Not for the faint of heart, but truly educational: eating lunch daily with preschoolers. I have done it for a large portion of my career. After a while you get used to sitting in those tiny chairs. You never truly adjust to the odd food combinations and developing table manners, but you try. Yesterday one student took everything in the compartments of his bento box and arranged it artfully on top of his portion of plain pasta.
“It’s a salad,” he told me, with a twinkle in his eye.
“He does this every day,” commented a friend.
I eat my own lunch earlier, so I can give my full attention to the kids. I usually bring a glass of water to drink while I chat, open fiddly little food packets, and peel the occasional orange. One day this week a student stopped in the middle of a sentence and exclaimed,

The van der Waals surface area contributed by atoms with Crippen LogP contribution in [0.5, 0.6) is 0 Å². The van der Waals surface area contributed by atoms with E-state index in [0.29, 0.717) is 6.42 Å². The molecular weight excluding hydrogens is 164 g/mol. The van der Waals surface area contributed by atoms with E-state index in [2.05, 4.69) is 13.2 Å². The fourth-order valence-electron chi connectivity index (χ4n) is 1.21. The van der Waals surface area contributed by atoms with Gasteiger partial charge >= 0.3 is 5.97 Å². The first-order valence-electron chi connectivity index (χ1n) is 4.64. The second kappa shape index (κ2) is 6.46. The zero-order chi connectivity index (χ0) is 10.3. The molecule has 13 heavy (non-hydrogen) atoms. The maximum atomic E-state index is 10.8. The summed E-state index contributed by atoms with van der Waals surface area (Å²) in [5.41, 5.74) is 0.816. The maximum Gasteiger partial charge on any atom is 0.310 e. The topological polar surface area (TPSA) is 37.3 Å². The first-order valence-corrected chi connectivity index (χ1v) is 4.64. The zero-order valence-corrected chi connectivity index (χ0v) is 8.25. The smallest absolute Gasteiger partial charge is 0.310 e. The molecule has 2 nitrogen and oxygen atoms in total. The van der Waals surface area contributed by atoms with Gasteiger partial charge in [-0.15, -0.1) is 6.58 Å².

“I’ve seen that! I know where that is!”
She was pointing at my cup.
“Yes! It’s by that big construction area and the Whole Foods.”
I smiled, nodding.
“That’s right. It’s my favorite place. I give shows there in the summer.”
“Do you sing?”
“No, but I play music and I dance with kids and I share all my toys.”
Her eyes got big as she pondered this.
“Maybe you can come next summer.”
“Come where?” Asked another child.
“The Chrysalis.” I pointed to my cup.
“I’ve been there!” She shouts. “It was fun.”
First child, “It’s by that big construction area and the Whole Foods.”
Second child nods. “Yeah, I know.”
“Why do you have a cup?”
“It’s my very favorite place and it makes me happy to look at it.”
First child, “ I’ve seen it. It’s by that big construction area and the Whole Foods.”
So there you are. It’s a pretty good sign when you’ve begun to work your way into the consciousness of the next generation. I’d hardly call this scientific market research but it certainly made my day.